Meet Kathleen Schaffer, The Visionary Caterer

Kathleen Schaffer likes to think outside the box ... and the bowl, plate or even the banquet table. With her husband Charlie, she coowns Schaffer, one of the leading event catering and hospitality companies in Southern California. She’s also the eight-year-old company’s creative director, guiding a staff of roughly 100 in executing some 500 memorable events a year for the likes of Amazon, Disney, Nike, Sephora, Snapchat, Nordstrom, Lamborghini, Tesla and Facebook. “We want to create a restaurant-quality experience for our corporate clients that captures their culture and message,” she says. “Seeing that vision come to life is truly the greatest reward.”

For the kickoff party of the 2017 E3 gaming summit in downtown Los Angeles this past June, Schaffer developed a “post-apocalyptic” menu designed around the themes of Bethesda’s various games. The 1,800 guests enjoyed turkey legs wrapped in parchment paper, miniature lobster rolls in black buns, a popcorn bar with branded “Fallout” flavored salts in Sriracha lime, bacon and cheddar, and green apple; charred Mexican-style street corn to evoke the “Quake” game; and, for “Evil Within,” soft-serve black ice cream made with digestive charcoal. 

At the IMAX Global Summit 2017 the “around the world lunch station” included international cuisine to highlight the global importance of the summit. There was fattoush salad from the Middle East; mini muffuletta sandwiches as a shout-out to New Orleans; roasted tilefish Provencal to evoke the South of France; Indian-inspired Tandoori grilled chicken; a Moroccan-style vegetable tagine; coconut quinoa to salute Thailand; a traditional orecchiette Bolognese to commemorate Italy; and a sweets station that included Mexico’s chocolate churros and Russia’s beet coconut macaroons.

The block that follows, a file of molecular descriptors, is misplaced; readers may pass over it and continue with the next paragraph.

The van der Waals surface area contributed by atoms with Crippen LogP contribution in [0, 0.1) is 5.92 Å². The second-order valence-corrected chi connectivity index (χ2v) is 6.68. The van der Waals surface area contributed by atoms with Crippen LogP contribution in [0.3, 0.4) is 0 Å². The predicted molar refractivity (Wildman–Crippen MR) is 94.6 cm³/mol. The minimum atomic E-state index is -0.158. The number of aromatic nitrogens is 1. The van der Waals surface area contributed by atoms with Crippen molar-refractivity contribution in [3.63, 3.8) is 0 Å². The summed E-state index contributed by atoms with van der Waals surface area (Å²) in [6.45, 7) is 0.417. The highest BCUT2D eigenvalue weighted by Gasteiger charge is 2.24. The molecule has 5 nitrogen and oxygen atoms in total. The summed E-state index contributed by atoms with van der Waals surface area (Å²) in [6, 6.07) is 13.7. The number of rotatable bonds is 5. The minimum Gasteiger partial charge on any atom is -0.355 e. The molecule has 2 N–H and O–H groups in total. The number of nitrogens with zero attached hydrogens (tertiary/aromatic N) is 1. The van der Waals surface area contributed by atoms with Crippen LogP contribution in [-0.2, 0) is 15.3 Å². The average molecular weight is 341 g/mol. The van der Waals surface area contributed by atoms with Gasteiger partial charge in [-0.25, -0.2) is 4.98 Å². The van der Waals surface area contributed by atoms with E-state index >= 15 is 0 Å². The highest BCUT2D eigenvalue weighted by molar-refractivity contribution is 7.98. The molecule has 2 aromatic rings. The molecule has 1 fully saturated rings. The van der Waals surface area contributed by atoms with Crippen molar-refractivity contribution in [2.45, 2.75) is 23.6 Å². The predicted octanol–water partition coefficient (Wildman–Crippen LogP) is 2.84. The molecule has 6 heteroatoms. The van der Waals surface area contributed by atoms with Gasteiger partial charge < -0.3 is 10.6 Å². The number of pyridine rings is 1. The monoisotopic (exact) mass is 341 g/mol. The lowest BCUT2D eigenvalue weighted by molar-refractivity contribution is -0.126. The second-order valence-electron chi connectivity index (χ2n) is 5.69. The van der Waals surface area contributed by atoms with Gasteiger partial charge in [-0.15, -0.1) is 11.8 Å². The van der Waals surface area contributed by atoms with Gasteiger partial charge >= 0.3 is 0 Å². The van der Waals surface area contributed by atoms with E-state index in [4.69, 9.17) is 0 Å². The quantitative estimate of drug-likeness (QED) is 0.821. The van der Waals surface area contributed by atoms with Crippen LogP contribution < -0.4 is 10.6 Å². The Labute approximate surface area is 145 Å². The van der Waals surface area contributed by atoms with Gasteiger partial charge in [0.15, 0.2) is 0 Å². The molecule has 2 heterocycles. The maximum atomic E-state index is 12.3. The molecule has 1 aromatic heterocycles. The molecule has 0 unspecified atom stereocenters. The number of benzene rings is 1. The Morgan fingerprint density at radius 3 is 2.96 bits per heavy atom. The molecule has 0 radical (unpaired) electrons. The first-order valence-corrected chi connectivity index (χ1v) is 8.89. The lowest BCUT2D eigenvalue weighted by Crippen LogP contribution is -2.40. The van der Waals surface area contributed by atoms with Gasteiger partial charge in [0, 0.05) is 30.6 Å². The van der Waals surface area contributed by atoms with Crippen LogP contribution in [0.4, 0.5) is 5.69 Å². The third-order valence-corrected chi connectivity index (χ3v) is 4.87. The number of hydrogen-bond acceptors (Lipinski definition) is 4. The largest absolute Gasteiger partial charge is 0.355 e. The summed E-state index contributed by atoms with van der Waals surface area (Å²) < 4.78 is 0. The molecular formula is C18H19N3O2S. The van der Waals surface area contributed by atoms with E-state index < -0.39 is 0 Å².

Each event is preceded by a staff gathering in the “situation room” to anticipate everything that might possibly go wrong. When the team concocted a specialty cocktail made with very high-proof tequila that would be served in skull glasses and lit on fire, the placement of every fire extinguisher was reviewed. “We want everything, including our drinks, to be about the guest experience,” says Schaffer, who started her culinary career working at local restaurants as a teen in her hometown of New Hope, Pennsylvania, before going on to earn an arts degree from New York University and then launch her first catering company, called Food Fetish. These days she’s crazy about “roaming buffets,” passed trays of composed small plates. “That way the party keeps moving,” she says, “and guests keep mingling, while we stay in the background, where we belong.” 

Group sales head Robert Donahue is ready to guide planners to a new galaxy.


California is one of the most abundant agricultural regions in the world, but a startling number of residents aren’t always sure where their next meal will come from. According to Feeding America, the nation’s largest network of food banks, one in eight Californians struggles with hunger. The situation is especially startling for children; one in five is food insecure.

Hunger is not a supply problem, it’s a logistics challenge. And the meetings and events industry is full of logistics-minded people who are in a position to chip away at it.


There’s gold—and a Frank Lloyd Wright-designed meeting center—in them thar hills.